When told by the Prophet Elisha to go dip seven times in the Jordan River, with the promise of cleansing from his leprosy, Naaman "was wroth" (v. 11). The command was an affront to his natural mind and reasoning process. The Jordan was muddy, whereas the rivers of Damascus were clear and sparkling. Why not dip in them?, rationalized the leper. Thus, "he turned and went away in a rage" (vv. 10-12). So reasons the carnal mind today, when confronted with the positive requirements of God.
Naaman's servants were more spiritually rational under the circumstances. They advised him to unquestioningly do what the Prophet had told him to do. We today, knowing the power and "terror of the Lord," need to persuade people to obey Him, despite their natural reluctance (II Cor. 5:10-11). By nature, they oppose both God and themselves, and require to be caused to think straight.
When the Syrian captain had fully obeyed the word of the Prophet, he was thoroughly cleansed of his deadly leprosy, his flesh becoming "again like unto the flesh of a little child."
In its adaptation to the gospel era, the lesson here is clear and unmistakable. Sin, with which all accountable persons are afflicted, can be taken as the counterpart of Naaman's leprosy. Unless effectively dealt with, it will certainly destroy one forever "from the presence of the Lord, and from the glory of His power" (II Th. 1:7-10; cf. Rom. 6:23). But--thanks be unto God!--He has devised and freely offers to people a wholly efficacious remedy for sin. It, of course, is the precious blood of His dear Son, "shed for many for the remission of sins" (Mt. 26:28). We but have to be brought into contact with that blood in order to be made completely whole from the lethal affliction of sin. "The blood of Jesus Christ His Son cleanseth us from all sin," so that by it we are "justified from all things" (Acts 13:38-39; Rom. 5:6-10).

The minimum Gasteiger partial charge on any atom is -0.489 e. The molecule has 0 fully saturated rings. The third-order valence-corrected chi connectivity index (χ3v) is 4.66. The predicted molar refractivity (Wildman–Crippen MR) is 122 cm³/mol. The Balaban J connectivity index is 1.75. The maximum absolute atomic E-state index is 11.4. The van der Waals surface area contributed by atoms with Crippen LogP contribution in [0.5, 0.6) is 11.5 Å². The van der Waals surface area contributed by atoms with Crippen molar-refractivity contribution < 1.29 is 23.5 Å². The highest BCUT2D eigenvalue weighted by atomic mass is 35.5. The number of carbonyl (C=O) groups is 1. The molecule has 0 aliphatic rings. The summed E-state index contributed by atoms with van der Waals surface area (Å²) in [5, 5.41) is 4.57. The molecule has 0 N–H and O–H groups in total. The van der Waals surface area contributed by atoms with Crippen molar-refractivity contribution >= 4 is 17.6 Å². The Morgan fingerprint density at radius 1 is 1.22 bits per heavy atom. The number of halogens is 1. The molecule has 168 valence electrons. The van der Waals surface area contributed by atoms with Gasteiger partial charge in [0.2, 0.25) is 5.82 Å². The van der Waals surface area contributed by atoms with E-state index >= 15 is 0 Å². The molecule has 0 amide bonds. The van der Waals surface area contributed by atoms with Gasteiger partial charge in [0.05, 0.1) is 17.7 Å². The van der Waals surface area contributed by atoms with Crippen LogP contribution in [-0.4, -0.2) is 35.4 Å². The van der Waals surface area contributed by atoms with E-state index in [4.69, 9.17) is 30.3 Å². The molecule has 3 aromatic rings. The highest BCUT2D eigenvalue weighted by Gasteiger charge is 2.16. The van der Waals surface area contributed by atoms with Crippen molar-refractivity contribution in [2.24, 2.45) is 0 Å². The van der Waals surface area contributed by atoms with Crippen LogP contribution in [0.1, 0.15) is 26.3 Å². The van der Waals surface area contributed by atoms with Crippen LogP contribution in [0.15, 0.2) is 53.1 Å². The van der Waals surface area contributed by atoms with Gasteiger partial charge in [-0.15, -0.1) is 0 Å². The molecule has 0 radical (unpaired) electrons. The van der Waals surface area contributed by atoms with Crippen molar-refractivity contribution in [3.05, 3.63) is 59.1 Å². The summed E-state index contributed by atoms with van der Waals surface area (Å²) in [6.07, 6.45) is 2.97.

The point of contact with the sin-cleansing efficacy of that blood is baptism, as Paul clearly declares. We are "baptized into His death," where the blood was shed, or "buried with Him by baptism into death" (Rom. 6:3-4). So is baptism, together with faith and repentance, "for the remission of sins," as Peter proclaimed (Acts 2:37-41). That, obviously, completely accords with the declaration of Jesus Himself: "He that believeth and is baptized shall be saved" (Mk. 16:16), or have his sins forgiven, which constitutes salvation (Eph. 1:7; Col. 1:14).
Those who, in their carnal reasoning, minimize or deny the necessity of baptism for salvation, or seek the blessing apart from compliance with the Lord's demands, are of like spirit with the offended Naaman. They must learn, with him, that if they are to have the benefit from God, they must receive it on His terms. Just as the Rivers Abana and Pharpar "of Damascus" could not have cleansed Naaman of his leprosy (II Kgs. 5:12), so the baptismal substitutes devised by men cannot "wash away" their sins (Acts 22:16). According to Scripture, it is only those who have been "planted together [with Him-cf. Col. 2:12] in the likeness of His death" that shall receive the forgiveness of sins and be "in the likeness of His resurrection" (Rom. 6:5).
"Let your loins be girded about, and your lights burning; and ye yourselves like unto men that wait for their lord, when he will return from the wedding; that when he cometh and knocketh, they may open unto him immediately" (Lk. 12:35-36).